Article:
Your self-image is critical to having a healthy level of self-confidence — and nothing quite impacts your self-image as much as your smile.

As Lisa Whellams at Mental Health Matters writes, “Teeth that look good can encourage a positive state of mind because they inspire confidence, and a willingness to smile more.” Gums and teeth health has a lot to do with this, but so do your jaw and tooth alignment.

With the self-image issues that come with an overbite or underbite, many turn to jaw surgery as a solution. But still, others are worried about the drawbacks and risks associated with jaw surgery. We are here to address both of those concerns.

These reasons address why considering jaw realignment is a good idea, but not jaw surgery specifically. Invasive jaw surgery is associated with a range of pain points – but there are alternatives to consider.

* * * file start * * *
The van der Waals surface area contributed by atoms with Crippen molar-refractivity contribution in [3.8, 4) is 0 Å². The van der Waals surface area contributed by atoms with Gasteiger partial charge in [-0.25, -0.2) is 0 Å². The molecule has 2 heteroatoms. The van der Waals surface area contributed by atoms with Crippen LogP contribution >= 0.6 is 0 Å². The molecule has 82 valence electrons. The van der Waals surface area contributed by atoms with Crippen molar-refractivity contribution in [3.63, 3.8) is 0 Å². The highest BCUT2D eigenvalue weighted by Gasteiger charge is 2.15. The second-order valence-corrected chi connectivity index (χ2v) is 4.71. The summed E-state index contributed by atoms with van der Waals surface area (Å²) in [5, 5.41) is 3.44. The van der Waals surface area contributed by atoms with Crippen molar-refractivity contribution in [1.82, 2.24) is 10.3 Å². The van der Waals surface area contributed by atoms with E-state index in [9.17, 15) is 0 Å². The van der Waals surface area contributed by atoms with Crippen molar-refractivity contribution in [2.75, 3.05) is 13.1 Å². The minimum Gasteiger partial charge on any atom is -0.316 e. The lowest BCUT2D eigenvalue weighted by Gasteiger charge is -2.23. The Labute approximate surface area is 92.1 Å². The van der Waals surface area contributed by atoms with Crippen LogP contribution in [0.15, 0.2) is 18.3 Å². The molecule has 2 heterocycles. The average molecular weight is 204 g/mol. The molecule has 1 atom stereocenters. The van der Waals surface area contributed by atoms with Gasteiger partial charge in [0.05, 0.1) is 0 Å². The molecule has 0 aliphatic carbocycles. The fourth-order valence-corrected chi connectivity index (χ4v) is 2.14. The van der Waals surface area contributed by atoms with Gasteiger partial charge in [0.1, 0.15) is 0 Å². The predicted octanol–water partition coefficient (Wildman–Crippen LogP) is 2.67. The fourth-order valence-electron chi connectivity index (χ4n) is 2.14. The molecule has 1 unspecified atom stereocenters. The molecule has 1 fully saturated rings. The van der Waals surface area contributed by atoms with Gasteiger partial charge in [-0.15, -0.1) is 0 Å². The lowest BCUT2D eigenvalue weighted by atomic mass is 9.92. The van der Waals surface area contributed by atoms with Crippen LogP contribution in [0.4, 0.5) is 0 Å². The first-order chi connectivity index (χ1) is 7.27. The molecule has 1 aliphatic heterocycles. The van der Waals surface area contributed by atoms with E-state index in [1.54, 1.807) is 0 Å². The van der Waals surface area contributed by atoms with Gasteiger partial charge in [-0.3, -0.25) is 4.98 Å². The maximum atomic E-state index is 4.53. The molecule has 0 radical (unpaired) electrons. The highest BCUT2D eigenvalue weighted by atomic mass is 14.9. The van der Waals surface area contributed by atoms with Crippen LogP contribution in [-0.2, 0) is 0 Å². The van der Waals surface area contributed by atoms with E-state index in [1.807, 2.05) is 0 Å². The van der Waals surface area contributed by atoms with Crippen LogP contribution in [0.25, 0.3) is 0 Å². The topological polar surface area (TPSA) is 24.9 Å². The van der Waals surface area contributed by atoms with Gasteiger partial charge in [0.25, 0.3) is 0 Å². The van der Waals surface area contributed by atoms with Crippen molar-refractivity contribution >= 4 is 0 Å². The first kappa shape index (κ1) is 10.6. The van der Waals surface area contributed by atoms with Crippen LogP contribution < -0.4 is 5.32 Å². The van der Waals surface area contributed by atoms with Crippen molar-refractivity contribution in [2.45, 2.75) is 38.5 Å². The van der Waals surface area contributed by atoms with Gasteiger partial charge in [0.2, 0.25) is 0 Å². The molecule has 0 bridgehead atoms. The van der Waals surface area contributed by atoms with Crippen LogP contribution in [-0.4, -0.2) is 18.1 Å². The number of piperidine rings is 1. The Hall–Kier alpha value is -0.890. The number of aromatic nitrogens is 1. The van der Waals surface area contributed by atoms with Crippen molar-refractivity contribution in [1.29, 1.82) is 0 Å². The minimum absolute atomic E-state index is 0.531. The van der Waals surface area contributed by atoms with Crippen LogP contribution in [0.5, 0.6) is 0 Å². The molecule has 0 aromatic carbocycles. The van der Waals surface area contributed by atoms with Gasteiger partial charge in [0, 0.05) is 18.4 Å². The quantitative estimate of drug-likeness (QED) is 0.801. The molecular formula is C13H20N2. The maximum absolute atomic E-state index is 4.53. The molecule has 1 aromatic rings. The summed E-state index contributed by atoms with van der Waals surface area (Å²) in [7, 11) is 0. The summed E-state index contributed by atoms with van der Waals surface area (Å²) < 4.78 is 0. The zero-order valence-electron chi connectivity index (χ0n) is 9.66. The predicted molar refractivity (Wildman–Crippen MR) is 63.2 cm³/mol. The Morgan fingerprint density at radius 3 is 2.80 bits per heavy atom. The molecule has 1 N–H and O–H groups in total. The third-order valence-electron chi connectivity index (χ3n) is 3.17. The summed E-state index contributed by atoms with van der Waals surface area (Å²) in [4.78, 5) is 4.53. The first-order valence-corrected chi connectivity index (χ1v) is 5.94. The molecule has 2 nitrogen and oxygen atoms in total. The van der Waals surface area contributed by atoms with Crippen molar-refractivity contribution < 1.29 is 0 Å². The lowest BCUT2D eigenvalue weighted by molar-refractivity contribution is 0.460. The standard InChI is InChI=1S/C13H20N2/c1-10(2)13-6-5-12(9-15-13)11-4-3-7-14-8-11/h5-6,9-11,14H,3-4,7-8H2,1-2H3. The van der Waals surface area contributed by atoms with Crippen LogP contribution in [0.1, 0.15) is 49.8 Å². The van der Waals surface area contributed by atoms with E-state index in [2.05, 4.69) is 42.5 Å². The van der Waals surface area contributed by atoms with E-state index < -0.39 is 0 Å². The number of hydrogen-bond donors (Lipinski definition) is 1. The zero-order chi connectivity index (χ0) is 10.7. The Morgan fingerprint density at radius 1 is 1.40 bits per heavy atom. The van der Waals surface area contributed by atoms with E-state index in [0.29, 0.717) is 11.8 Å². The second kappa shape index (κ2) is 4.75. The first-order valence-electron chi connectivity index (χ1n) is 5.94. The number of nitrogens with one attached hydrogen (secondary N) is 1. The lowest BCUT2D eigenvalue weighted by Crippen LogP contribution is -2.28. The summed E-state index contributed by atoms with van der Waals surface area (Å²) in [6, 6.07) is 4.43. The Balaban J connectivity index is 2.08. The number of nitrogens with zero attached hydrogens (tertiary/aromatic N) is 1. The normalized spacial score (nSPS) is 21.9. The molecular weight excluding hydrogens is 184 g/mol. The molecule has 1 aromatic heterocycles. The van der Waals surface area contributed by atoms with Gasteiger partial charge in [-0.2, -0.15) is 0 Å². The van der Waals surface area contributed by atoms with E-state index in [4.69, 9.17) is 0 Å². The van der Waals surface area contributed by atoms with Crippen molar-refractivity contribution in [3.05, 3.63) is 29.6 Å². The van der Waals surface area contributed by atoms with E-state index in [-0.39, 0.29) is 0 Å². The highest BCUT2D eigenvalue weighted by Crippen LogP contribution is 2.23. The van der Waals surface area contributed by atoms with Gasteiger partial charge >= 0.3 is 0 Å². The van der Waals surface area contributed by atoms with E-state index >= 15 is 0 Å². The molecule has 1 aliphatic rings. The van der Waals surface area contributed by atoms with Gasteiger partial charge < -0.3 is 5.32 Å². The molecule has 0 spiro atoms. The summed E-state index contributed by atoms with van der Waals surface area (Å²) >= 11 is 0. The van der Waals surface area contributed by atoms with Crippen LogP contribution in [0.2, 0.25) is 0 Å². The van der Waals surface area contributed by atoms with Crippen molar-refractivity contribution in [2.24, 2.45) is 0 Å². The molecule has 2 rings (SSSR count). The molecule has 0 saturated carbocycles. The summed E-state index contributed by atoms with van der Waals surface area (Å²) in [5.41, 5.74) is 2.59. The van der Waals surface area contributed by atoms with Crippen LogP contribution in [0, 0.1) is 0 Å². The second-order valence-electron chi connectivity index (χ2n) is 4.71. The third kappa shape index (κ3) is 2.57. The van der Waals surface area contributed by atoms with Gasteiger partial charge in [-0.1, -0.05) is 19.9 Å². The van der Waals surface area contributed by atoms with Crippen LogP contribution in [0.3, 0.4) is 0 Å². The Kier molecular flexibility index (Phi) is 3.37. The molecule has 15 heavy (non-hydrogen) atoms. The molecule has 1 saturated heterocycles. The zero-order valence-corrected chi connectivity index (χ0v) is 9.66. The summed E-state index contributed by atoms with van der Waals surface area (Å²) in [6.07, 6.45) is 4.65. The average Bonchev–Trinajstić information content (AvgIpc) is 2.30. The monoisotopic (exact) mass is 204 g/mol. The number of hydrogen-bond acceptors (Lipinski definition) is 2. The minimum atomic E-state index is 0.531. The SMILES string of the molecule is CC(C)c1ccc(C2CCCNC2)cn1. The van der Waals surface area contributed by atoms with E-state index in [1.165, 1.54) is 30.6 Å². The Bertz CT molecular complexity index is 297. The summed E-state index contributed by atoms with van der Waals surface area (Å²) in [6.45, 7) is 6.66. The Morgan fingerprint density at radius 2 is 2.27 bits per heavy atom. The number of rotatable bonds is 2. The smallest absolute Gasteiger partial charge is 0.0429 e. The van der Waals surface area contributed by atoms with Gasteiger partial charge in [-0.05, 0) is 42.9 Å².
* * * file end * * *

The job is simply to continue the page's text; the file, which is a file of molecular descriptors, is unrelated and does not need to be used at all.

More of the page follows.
Downsides to Jaw Surgery

It can often be difficult to know which route to take in any decision, particularly when your health and self-image are concerned.

The Oral & Facial Surgeons of Arizona note that choosing from among multiple treatment options is complex for any of the 60 million Americans who have a misaligned or dysfunctional jaw.

Writing for Colgate, Carol Wiley gives a fantastic rundown of the risks and pain associated with jaw surgery. They include “pain, swelling, bleeding, infection and adverse reaction to anesthesia. More involved processes can theoretically damage nearby bone or gums, and the anesthetic itself may cause numbness in similar areas. You typically stay in the hospital for one to two days, and have a six-week at-home recovery time.”